For the past month or so, the key buzzword in comics has been “conversation.” At some point, the problem children of comics realized that shock was a loaded term and they needed to find a new way to absolve themselves of blame and guilt any time a questionable work of theirs received intense scrutiny and negative criticism. And so we landed on conversation, a word that instills a sense of casualness and low stakes but also education and growth. We have conversations with friends, relatives, coworkers, strangers. We may not always enjoy those conversations, but they’re a necessary part of being in society, a key component of the exchange of ideas that differentiates us from animals. And yet, who hasn’t been stuck in a conversation they desperately wish to escape? A conversation where one party dominates the discussion and shouts down others? A conversation that goes nowhere, never ends and pushes everyone involved in it further apart?
As much as Eric Stephenson and Image Comics, the company he has proudly made himself the vocal face of, trumpet the conversations they have started with Howard Chaykin’s Divided States of Hysteria, it is abundantly clear they have no interest in these conversations being two sided. Image Comics under Eric Stephenson has become the type of conversationalist you avoid in a room, the red faced bully who refuses to answer questions about their approach and just cackles at you for not being able to take a joke and being “too sensitive”. And the comics community, for whatever reason, has largely embraced this, following Stephenson’s lead and helping twist necessary, uncomfortable conversations about representation into obnoxious messes of strawman arguments, loaded diversions and erasure.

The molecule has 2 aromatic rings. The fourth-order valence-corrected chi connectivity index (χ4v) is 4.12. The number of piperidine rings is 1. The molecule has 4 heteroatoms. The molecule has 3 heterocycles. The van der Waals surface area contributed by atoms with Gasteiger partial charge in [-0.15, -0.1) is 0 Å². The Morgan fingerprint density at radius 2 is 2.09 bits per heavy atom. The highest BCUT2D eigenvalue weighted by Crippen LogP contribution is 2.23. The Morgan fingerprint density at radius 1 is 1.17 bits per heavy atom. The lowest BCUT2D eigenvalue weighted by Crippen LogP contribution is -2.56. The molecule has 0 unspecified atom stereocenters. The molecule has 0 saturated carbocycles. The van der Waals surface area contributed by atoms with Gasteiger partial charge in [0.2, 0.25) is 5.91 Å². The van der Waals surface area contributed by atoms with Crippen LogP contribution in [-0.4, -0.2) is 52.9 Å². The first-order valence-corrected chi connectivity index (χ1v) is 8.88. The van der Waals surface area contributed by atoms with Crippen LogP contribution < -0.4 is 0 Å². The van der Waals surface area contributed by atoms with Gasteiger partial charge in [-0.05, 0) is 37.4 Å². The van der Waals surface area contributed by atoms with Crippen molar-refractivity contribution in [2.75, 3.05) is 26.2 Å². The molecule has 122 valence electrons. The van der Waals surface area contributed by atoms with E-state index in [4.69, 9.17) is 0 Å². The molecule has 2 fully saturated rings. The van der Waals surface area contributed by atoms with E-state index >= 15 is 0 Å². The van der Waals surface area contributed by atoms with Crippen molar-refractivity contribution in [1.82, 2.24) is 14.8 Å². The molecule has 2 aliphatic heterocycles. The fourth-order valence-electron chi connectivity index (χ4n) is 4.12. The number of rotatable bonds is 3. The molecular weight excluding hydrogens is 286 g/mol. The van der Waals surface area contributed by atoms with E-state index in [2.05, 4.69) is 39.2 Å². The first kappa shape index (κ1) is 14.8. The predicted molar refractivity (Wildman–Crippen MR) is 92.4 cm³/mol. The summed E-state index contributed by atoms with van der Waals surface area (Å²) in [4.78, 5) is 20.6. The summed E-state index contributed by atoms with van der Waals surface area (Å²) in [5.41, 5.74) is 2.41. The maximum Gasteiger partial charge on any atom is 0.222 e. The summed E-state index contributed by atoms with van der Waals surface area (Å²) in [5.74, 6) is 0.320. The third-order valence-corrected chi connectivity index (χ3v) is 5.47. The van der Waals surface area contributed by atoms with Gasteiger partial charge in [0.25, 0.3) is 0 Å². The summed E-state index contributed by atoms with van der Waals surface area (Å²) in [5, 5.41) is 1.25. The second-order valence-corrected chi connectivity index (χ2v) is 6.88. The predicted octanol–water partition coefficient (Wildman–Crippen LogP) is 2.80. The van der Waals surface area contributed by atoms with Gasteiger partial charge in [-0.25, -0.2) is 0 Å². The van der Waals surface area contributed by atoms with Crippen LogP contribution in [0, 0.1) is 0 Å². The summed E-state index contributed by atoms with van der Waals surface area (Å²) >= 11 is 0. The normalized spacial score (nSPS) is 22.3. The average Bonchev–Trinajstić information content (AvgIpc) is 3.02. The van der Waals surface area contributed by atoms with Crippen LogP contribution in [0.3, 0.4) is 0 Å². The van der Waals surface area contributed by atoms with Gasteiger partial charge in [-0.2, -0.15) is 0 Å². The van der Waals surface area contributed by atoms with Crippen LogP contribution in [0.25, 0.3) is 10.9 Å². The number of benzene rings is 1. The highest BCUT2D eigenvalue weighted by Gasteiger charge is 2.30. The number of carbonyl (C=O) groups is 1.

This is how we arrive at a point where the outcry over a despicable cover featuring a hate crime and slur is treated as an isolated incident and not part of a large, complex conversation many people have been trying to have with Image for several years, a conversation which resurfaced less than a month ago because Image marketed the same comic in a way that was exploitative of Pride and then issued a statement that did not address this but instead gloated about the controversy increasing sales. As much as the comics industry hopes this conversation will die down, though, it is only going to continue to escalate, particularly since Image’s statement on this most recent cover once again does not make any apology for using Pride to market Divided States of Hysteria despite concerns by trans fans and critics over its scenes of brutal, senseless violence against a problematically constructed trans character, in fact it does not even make a single mention of this prior incident.
By completely ignoring these concerns and the frustrations the queer community has with Image presenting itself as an ally (and even coopting Pride imagery on social media and in advertising), Eric Stephenson and Image send a message that they only value queer fans and creators for marketing purposes. Image is happy to talk all day about freedom of expression and artistic rights as long as those subjects are used to excuse their behavior. And the comics industry is happy to talk all day about those same subjects as long as they don’t also have to discuss why women, people of color and members of the queer community never seem to be afforded the same level of expression or support. Both Image and the comics industry are also eager to discuss the threat posed by editors, as long as you mean in regards to editorial interference with their work, and not the longstanding issues with editors like Eddie Berganza at DC and Scott Allie at Dark Horse sexually harassing and assaulting their employees and freelancers.